With an era of 3D printable food dawning, the Star Trek “food replicator” is beginning to look more like modern reality instead of the stuff of science fiction. Every day and in every way, food scientists and flavor technologists are figuring out ways to deconstruct and reassemble our favorite dishes out of whole cloth.
This is not a new trend. The desire to mimic basic foodstuffs began in earnest in the 19th century. French scientists invented margarine as a cheap substitute for butter to better feed Napoleon’s standing armies. Soon after margarine’s introduction into the U.S. consumer marketplace, palming it off as butter became rampant.
The increasing ability to manufacture and promote “faux” foods that compare or contrast in some manner to their natural counterparts spawns a host of intriguing and perplexing legal issues. This article focuses on just one of those issues: a “faux” food producer’s “standing” to pursue a Lanham Act false advertising claim against a producer of comparable “real” food.
Faux Gras v. Foie Gras
A case pending in California federal court offers a stunning example of what happens when a “fake” food producer targets a real food counterpart by simply adopting a similarly sounding name (or playful variant thereof) and selling a food intended to mimic or substitute for that of its would-be competitor. Voilà, the ersatz food producer instantly manufactures standing sufficient to satisfy the “competitor” requirement of a Lanham Act false advertising claim pursuant to 15 U.S.C. § 1125(a)(1)(B).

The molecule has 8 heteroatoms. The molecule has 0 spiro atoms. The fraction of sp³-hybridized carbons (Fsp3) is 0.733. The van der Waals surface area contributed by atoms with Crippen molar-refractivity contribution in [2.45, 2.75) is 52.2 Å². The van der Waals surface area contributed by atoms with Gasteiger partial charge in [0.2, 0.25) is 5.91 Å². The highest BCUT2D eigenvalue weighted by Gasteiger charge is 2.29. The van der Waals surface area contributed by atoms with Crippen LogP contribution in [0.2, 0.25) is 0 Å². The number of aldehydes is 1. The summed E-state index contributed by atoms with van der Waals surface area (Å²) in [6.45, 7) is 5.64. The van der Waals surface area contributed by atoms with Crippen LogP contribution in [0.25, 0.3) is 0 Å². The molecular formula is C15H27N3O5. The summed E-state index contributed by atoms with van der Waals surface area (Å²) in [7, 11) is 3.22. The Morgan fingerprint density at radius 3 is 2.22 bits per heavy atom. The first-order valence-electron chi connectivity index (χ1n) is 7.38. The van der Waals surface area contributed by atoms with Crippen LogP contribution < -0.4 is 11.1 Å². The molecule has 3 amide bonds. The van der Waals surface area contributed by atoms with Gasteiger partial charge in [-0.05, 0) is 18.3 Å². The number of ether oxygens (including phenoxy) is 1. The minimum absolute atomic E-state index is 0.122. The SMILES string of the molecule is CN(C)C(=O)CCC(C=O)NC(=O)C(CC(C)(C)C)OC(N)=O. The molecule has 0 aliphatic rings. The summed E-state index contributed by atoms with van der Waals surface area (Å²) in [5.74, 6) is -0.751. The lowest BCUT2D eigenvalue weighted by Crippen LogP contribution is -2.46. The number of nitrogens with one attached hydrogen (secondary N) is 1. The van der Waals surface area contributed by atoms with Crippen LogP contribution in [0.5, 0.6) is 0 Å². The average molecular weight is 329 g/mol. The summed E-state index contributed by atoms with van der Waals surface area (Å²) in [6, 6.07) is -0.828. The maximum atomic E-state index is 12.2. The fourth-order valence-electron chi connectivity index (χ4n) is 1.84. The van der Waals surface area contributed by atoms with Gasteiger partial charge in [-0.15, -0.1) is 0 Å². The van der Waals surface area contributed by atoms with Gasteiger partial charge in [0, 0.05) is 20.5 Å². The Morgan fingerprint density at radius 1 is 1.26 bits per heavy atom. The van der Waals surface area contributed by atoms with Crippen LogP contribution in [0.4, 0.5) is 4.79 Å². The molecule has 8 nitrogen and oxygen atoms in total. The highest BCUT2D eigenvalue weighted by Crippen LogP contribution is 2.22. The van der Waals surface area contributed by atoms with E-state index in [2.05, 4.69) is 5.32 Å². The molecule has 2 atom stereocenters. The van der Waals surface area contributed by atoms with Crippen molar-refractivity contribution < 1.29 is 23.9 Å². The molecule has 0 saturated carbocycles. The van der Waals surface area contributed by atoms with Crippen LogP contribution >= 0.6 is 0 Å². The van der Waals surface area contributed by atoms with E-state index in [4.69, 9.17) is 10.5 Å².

The case is Regal Vegan v. HVFG (d/b/a Hudson Valley Foie Gras, Case No. 3:12-cv-05809 (N.D. Cal.) Plaintiff Regal Vegan sells “Faux Gras,” a “toasted walnut lentil pâté.” The defendant Hudson Valley produces and sells both fresh foie gras (duck liver) and a foie gras mousse (a pâté form). Regal Vegan claims that Hudson Valley falsely advertises its foie gras as “the humane choice” for such products. Regal Vegan asserts that foie gras production involves force-feeding of ducks to enlarge their livers—and that this “gavage” technique cannot possibly be labeled or categorized as humane under any circumstances. Hudson Valley’s website notes that its ducks used for foie gras production are “Cage Free.”
Foie gras is considered a delicacy, especially in French culture. The “gavage” fattening technique of waterfowl can itself be traced back to ancient Egyptian culture. Hudson Valley’s foie gras products are depicted on its website as follows: Continue Reading